Author Topic: Anger & politics  (Read 366 times)

Offline ZenCanuck

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Anger & politics
« on: December 11, 2016, 04:21:20 pm »
Hi there,

I am new to Buddhism and struggling with anger issues. Part of my anger issues stem from politics and current events.

Thich Nhat Hanh teaches us that we should not "poison" ourselves with bad images, sources, etc...treat our minds as well as we do our bodies...and there is a lot of negative information (always) in the news.

I believe we have a duty to pay attention to current events, politics, etc. so that we can vote intelligently if we wish to continue living in a free democracy. But, I get very angry at politicians and the things they do and the policies they support that clearly hurt others. I especially get angry at what I feel to be unfeeling, cruel-hearted supporters. I've been kind of avoiding the news except for the local Canadian newspaper and the CBC in the last month and a half as I just get too angry otherwise. So what I struggle with is how to handle my anger...how to approach the news with a good heart so that I don't get angry at things I can't control anyway, but I don't want to turn away from the people who are getting hurt by certain decisions and policies. I think like any right-thinking person, I dislike injustice and needless suffering inflicted on others.

How do others handle reading/keeping up on the news?

Thank you for listening.

ZenCanuck

Offline Solodris

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Re: Anger & politics
« Reply #1 on: December 28, 2016, 10:13:17 am »
My personal experience on practicing the Dharma regarding pacifying aggression have revealed that unconditional compassion and an emotionally non-dualist approach by practicing humility towards the beings that is the source of my anger is the path to inner peace. Try to consider their minds being conditioned to a dualist approach to suffering while the great middle way practices non-dualism.

The teaching of the Buddha considers actions to be either skillful or unskillful in reducing suffering. A conditioned mind give rise to anger where anger would supposedly be relevant, but if we remind ourselves that anger give rise to hate, and hate give rise to violence, we would reach the conclusion that morally, the middle ground is the most skillful means to alleviate the suffering of the situation. To reach the middle ground, we must be unconditionally compassionate towards both sides of the issue.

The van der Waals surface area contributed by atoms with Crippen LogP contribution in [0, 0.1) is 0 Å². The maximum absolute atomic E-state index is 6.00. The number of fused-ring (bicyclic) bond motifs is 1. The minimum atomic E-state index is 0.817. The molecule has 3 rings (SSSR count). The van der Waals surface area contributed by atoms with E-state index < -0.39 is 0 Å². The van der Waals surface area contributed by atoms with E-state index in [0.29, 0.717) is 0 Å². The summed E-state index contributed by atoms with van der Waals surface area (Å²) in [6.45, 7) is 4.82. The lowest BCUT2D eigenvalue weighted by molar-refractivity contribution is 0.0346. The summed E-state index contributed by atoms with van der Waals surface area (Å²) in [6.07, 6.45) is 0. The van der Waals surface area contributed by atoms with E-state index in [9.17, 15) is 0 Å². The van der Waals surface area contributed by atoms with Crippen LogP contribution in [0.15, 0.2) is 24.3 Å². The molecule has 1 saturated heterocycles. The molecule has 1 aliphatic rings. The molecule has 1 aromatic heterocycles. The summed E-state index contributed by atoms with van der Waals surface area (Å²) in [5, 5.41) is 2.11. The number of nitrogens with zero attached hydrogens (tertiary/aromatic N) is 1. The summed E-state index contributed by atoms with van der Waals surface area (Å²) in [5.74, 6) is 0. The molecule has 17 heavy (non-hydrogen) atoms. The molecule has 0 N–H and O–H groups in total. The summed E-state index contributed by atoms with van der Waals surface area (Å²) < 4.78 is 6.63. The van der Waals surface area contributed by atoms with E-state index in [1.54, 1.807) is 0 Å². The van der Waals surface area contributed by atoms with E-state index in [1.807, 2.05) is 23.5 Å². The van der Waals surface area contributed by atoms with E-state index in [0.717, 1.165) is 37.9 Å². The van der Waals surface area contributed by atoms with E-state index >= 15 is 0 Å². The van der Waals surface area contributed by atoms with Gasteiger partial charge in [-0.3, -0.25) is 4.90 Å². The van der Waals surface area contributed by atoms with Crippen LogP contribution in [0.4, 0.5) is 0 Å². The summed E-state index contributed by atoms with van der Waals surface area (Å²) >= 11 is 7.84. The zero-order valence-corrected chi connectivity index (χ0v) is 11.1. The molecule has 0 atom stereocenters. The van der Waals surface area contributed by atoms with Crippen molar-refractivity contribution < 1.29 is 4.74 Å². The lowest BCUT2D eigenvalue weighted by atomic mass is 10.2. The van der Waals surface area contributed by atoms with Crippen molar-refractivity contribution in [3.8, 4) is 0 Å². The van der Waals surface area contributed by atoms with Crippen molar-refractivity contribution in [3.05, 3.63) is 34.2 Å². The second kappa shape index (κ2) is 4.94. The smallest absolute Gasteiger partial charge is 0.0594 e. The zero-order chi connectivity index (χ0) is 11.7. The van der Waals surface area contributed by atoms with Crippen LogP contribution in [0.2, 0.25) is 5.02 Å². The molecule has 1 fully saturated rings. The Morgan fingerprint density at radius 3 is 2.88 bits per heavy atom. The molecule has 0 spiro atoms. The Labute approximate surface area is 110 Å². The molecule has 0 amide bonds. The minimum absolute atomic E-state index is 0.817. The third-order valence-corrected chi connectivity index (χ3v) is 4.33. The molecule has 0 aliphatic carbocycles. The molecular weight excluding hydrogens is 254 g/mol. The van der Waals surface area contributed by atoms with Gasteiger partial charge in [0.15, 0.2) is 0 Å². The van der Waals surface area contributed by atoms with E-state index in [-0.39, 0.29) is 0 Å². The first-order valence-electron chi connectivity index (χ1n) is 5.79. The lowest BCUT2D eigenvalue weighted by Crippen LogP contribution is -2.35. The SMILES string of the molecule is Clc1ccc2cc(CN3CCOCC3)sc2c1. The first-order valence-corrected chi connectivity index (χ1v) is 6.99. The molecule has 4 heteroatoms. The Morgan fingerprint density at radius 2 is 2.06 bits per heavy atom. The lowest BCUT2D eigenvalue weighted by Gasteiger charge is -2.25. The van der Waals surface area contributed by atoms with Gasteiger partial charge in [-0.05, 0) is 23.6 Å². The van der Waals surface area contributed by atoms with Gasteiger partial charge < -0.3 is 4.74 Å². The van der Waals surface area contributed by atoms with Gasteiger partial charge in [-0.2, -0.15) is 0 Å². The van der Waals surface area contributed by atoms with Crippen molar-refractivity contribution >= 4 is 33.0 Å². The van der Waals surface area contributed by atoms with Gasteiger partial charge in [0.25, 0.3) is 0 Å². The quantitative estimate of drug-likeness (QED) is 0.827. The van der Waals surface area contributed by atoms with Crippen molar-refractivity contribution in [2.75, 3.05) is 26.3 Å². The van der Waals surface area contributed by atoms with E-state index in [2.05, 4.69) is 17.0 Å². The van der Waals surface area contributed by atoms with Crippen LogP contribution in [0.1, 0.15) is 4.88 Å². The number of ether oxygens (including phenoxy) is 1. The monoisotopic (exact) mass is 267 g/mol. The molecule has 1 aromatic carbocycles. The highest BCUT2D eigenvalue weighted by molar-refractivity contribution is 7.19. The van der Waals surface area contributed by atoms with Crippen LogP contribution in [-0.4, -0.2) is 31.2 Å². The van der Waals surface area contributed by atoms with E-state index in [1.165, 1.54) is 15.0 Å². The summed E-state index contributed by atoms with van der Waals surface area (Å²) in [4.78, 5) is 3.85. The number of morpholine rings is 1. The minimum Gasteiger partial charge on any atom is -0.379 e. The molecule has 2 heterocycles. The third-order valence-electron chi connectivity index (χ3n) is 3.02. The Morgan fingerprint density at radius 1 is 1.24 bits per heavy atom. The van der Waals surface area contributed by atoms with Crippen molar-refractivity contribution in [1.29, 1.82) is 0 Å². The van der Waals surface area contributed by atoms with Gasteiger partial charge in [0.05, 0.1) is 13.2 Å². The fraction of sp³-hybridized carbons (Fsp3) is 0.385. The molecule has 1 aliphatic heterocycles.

Offline ZenCanuck

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Re: Anger & politics
« Reply #2 on: December 29, 2016, 06:19:25 am »
Good points. I do try to focus on how we are *all* locked in ignorance and need to be liberated...I want to feel compassion for them but also the power and willingness to say "no" to what they're saying and doing. I don't want to lose the ability to push back against injustice. One criticism of liberal thinking with which I agree is that it's often *too* focused on compassion and unwilling to act on injustice. That's where the struggle is for me...having compassion but also having the courage to fight back against injustice.

Offline Solodris

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Re: Anger & politics
« Reply #3 on: December 29, 2016, 10:12:53 am »
There is no injustice, practice is teaching the human condition to be alleviated from the accumulation of suffering.

Offline question everything

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Re: Anger & politics
« Reply #4 on: January 04, 2017, 03:32:46 pm »
I choose not to watch the news on a daily basis, I look once a week and that is enough. Our own daily life as enough complications and distractions without watching the rest of the world through news agencies and media that need controversy and melodrama to sell their wares. Concentrate perhaps a little more on letting go of those distractions that create stress, mental noting, observation of the subject and then letting go. Some may find this approach ignorant, but I have no control over Politics and War and poverty, I can only  make my own world more peaceful for those around me.
" Better than a thousand useless words is one useful word, hearing which one attains peace."

http://www.accesstoinsight.org/tipitaka/kn/dhp/dhp.08.budd.html

Offline Ron-the-Elder

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Re: Anger & politics
« Reply #5 on: January 05, 2017, 02:24:26 pm »
...Our own daily life as enough complications and distractions without watching the rest of the world through news agencies and media that need controversy and melodrama to sell their ware  ....  I can only  make my own world more peaceful for those around me.

Sounds like a great formula.  My wife is a liberal by birthright.  I must listen to her commentary midstream of every politically flavored news story and while she is reading the newspaper at breakfast.  (Yes!  Some liberals also read newspapers much like conservatives read "The Bible". )  It is during these times that I practice focusing upon and listening to my breath.

By the way, this is one of the downsides of having DVR's on every t.v. set.
« Last Edit: January 05, 2017, 08:07:30 pm by Ron-the-Elder »
What Makes an Elder? :
A head of gray hairs doesn't mean one's an elder. Advanced in years, one's called an old fool.
But one in whom there is truth, restraint, rectitude, gentleness,self-control, he's called an elder, his impurities disgorged, enlightened.
-Dhammpada, 19, translated by Thanissaro Bhikkhu.

 


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